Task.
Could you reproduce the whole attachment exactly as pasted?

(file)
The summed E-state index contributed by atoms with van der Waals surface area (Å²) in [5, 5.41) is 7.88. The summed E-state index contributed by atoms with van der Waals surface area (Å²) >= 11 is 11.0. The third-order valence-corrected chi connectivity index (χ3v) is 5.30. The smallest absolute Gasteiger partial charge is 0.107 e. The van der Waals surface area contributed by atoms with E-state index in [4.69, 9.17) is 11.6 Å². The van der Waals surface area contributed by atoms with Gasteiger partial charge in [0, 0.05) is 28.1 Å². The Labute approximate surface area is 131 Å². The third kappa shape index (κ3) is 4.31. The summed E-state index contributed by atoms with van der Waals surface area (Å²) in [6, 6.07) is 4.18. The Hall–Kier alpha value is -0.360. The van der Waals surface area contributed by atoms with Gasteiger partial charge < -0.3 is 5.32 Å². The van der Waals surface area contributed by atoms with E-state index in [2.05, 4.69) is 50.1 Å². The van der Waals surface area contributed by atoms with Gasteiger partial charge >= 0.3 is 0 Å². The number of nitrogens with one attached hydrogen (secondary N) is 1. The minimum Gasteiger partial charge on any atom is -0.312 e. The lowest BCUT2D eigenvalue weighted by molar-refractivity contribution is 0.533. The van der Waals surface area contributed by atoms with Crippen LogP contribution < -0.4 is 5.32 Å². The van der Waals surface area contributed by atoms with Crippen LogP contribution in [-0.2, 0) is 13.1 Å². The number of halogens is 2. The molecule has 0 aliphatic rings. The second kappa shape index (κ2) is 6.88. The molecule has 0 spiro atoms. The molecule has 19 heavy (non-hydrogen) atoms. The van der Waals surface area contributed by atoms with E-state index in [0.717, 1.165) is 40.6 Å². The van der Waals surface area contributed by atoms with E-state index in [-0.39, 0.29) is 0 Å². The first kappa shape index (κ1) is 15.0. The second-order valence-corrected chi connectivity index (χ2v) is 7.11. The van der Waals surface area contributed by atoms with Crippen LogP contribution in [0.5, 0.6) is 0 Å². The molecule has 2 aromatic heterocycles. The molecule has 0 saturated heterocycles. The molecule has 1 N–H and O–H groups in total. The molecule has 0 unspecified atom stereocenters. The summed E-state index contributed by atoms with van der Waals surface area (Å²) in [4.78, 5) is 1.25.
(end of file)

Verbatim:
The summed E-state index contributed by atoms with van der Waals surface area (Å²) in [5, 5.41) is 7.88. The summed E-state index contributed by atoms with van der Waals surface area (Å²) >= 11 is 11.0. The third-order valence-corrected chi connectivity index (χ3v) is 5.30. The smallest absolute Gasteiger partial charge is 0.107 e. The van der Waals surface area contributed by atoms with E-state index in [4.69, 9.17) is 11.6 Å². The van der Waals surface area contributed by atoms with Gasteiger partial charge in [0, 0.05) is 28.1 Å². The Labute approximate surface area is 131 Å². The third kappa shape index (κ3) is 4.31. The summed E-state index contributed by atoms with van der Waals surface area (Å²) in [6, 6.07) is 4.18. The Hall–Kier alpha value is -0.360. The van der Waals surface area contributed by atoms with Gasteiger partial charge < -0.3 is 5.32 Å². The van der Waals surface area contributed by atoms with E-state index in [2.05, 4.69) is 50.1 Å². The van der Waals surface area contributed by atoms with Gasteiger partial charge >= 0.3 is 0 Å². The number of nitrogens with one attached hydrogen (secondary N) is 1. The minimum Gasteiger partial charge on any atom is -0.312 e. The lowest BCUT2D eigenvalue weighted by molar-refractivity contribution is 0.533. The van der Waals surface area contributed by atoms with Crippen LogP contribution < -0.4 is 5.32 Å². The van der Waals surface area contributed by atoms with Crippen LogP contribution in [-0.2, 0) is 13.1 Å². The number of halogens is 2. The molecule has 0 aliphatic rings. The second kappa shape index (κ2) is 6.88. The molecule has 0 spiro atoms. The molecule has 19 heavy (non-hydrogen) atoms. The van der Waals surface area contributed by atoms with E-state index in [0.717, 1.165) is 40.6 Å². The van der Waals surface area contributed by atoms with E-state index in [-0.39, 0.29) is 0 Å². The first kappa shape index (κ1) is 15.0. The second-order valence-corrected chi connectivity index (χ2v) is 7.11. The van der Waals surface area contributed by atoms with Crippen LogP contribution in [0.5, 0.6) is 0 Å². The molecule has 2 aromatic heterocycles. The molecule has 0 saturated heterocycles. The molecule has 1 N–H and O–H groups in total. The molecule has 0 unspecified atom stereocenters. The summed E-state index contributed by atoms with van der Waals surface area (Å²) in [4.78, 5) is 1.25.